Monday begins the Supreme Court's final week before its current term ends, and the day could also see a retirement announcement from Justice Anthony Kennedy. "Sources close to Kennedy say that he is seriously considering retirement," CNN reported Saturday, though "they are unclear if it could occur as early as this term." Kennedy's departure would give President Trump his second SCOTUS nomination after the successful appointment of Neil Gorsuch to replace the late Antonin Scalia. Kennedy, 81, is a swing-voting Reagan appointee.

8

White police officer shoots off-duty black police officer in St. Louis

A black St. Louis police officer was shot by a colleague while off duty this week, an encounter in which the injured officer's lawyer says race was a factor because "a black man is automatically feared." The off-duty officer was at home when he heard commotion outside and took his police-issued firearm to investigate. When two cops pursuing a suspect saw him, they "ordered him to the ground." He complied, and was recognized by his coworkers, who told him "to stand up and walk toward them." At that point a fourth officer arrived and immediately shot the off-duty cop in the arm.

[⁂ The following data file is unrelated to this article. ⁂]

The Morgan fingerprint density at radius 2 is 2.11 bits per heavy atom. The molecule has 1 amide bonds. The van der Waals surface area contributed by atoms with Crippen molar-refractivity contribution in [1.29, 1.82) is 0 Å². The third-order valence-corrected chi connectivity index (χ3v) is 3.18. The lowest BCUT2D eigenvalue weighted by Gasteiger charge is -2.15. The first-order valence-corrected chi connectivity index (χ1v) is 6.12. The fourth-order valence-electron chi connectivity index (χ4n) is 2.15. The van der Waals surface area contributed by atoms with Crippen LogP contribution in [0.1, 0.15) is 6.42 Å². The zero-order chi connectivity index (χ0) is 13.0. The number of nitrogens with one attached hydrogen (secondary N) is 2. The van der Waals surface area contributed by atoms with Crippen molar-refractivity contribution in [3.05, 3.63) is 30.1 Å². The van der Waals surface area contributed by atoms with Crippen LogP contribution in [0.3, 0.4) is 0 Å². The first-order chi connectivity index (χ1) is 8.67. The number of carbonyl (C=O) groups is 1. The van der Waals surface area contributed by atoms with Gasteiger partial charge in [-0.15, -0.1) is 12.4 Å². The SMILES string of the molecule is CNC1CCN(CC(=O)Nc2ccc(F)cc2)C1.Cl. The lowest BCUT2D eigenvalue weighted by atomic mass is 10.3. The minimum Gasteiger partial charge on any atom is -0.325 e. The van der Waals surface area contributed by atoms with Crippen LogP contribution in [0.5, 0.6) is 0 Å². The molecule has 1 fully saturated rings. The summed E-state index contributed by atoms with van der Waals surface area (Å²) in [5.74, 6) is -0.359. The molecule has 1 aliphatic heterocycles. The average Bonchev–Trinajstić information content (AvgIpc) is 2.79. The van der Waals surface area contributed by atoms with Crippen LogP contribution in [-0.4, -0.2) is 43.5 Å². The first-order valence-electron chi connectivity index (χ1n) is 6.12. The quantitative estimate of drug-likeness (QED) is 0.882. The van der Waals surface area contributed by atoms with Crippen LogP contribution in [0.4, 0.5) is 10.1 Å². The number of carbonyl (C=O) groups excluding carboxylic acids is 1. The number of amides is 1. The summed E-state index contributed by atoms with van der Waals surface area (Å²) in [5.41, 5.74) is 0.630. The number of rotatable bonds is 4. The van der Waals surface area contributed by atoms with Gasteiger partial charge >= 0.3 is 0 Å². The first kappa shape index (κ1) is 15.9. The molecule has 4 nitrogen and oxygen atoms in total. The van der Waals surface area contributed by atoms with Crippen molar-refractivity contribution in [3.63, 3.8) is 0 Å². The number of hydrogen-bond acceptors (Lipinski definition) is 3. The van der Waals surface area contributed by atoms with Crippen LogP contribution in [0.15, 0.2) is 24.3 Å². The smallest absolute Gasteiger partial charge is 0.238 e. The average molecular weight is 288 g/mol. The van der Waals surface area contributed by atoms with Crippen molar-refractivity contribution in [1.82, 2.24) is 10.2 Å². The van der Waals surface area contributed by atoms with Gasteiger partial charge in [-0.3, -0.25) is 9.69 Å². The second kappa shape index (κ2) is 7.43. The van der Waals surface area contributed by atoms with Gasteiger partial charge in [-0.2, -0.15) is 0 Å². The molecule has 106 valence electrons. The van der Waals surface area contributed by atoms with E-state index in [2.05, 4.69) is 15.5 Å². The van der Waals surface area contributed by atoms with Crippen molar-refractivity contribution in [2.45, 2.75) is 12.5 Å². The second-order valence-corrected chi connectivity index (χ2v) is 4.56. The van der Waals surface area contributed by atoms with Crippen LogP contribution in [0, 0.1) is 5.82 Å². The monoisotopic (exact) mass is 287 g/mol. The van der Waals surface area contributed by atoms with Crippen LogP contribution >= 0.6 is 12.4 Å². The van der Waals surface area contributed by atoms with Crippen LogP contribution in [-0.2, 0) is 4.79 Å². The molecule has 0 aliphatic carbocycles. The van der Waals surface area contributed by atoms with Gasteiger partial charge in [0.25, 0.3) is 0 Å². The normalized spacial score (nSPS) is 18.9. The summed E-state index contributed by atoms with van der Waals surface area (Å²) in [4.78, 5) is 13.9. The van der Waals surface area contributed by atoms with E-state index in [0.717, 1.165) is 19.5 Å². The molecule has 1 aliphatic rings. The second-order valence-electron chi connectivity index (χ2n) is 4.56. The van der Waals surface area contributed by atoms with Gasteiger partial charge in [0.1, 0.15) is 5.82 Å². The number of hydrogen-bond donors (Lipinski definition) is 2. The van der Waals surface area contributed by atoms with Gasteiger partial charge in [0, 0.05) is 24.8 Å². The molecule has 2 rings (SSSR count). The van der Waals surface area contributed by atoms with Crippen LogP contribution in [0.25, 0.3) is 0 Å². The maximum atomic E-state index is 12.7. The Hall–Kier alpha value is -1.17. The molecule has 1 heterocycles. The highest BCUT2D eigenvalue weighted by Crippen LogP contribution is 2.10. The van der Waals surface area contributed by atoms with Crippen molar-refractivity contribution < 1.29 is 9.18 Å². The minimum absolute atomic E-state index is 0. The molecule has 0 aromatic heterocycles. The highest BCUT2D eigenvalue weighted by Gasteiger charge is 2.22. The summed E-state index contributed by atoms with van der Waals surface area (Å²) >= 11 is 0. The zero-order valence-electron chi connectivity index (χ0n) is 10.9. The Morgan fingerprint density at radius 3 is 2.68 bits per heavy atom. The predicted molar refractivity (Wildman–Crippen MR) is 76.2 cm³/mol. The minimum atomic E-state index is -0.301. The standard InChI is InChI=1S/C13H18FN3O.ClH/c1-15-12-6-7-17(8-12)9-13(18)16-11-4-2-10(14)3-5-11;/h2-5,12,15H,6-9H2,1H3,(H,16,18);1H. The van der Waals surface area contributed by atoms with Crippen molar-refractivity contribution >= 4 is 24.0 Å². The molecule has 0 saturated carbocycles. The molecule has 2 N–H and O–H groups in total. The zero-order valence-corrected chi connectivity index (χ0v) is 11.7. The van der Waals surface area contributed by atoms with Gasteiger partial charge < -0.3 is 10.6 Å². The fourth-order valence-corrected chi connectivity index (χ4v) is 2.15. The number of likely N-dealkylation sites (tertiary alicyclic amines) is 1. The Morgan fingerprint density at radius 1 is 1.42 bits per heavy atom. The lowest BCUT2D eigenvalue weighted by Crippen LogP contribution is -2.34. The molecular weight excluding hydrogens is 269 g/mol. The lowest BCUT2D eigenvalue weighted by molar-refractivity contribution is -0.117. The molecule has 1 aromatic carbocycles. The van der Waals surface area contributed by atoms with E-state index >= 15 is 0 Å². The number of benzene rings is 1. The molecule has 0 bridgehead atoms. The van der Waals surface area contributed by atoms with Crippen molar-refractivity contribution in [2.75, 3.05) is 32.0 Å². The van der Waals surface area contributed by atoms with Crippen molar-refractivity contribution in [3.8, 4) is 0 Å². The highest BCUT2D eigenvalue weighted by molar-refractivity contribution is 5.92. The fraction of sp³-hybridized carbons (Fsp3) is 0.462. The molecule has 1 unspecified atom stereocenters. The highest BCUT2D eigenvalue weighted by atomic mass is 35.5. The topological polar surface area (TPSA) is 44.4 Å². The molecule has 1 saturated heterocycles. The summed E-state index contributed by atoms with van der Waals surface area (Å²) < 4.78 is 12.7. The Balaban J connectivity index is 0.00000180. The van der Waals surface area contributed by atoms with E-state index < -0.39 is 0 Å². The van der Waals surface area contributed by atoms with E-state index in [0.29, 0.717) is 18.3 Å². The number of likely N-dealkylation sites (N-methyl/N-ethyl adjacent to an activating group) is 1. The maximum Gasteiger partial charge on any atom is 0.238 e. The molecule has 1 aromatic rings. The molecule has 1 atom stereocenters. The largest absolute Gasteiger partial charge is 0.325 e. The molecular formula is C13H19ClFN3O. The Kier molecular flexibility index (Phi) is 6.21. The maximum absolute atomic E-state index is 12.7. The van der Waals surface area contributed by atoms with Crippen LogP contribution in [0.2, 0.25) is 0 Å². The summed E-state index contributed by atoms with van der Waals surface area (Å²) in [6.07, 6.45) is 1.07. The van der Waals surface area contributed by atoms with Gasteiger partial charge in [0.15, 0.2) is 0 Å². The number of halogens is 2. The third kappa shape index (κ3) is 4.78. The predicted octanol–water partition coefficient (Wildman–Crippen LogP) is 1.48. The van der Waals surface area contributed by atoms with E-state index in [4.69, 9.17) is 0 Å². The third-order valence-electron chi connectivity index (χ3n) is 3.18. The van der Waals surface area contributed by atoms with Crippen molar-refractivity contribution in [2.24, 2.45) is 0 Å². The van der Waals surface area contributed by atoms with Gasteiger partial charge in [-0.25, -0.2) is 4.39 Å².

9

18 wildfires burn in West, Southwest

No less than 18 large wildfires are burning in the West and Southwest regions of the U.S., aggravated by extreme heat and lack of rain. The two largest blazes are in Utah and Arizona, but there are also fires in California, New Mexico, Nevada, and Oregon. Wildfires have burned more than 2.5 million acres in the United States in 2017 alone, about 1 million acres more than is typical for this time of year. In Utah, 800 people have been evacuated, and 13 homes have burned. That fire began June 17 and is only 5 percent contained.

10

Trumps, Pences attend Mnuchin's wedding

President Trump and First Lady Melania Trump attended the wedding of Treasury Secretary Steven Mnuchin Saturday evening along with Vice President Pence, Second Lady Karen Pence, Ivanka Trump, Jared Kushner, and Press Secretary Sean Spicer. Mnuchin married Scottish actress and producer Louise Linton at the Andrew W. Mellon Auditorium in Washington. The nuptials are Linton's second and Mnuchin's third and were officiated by the vice president.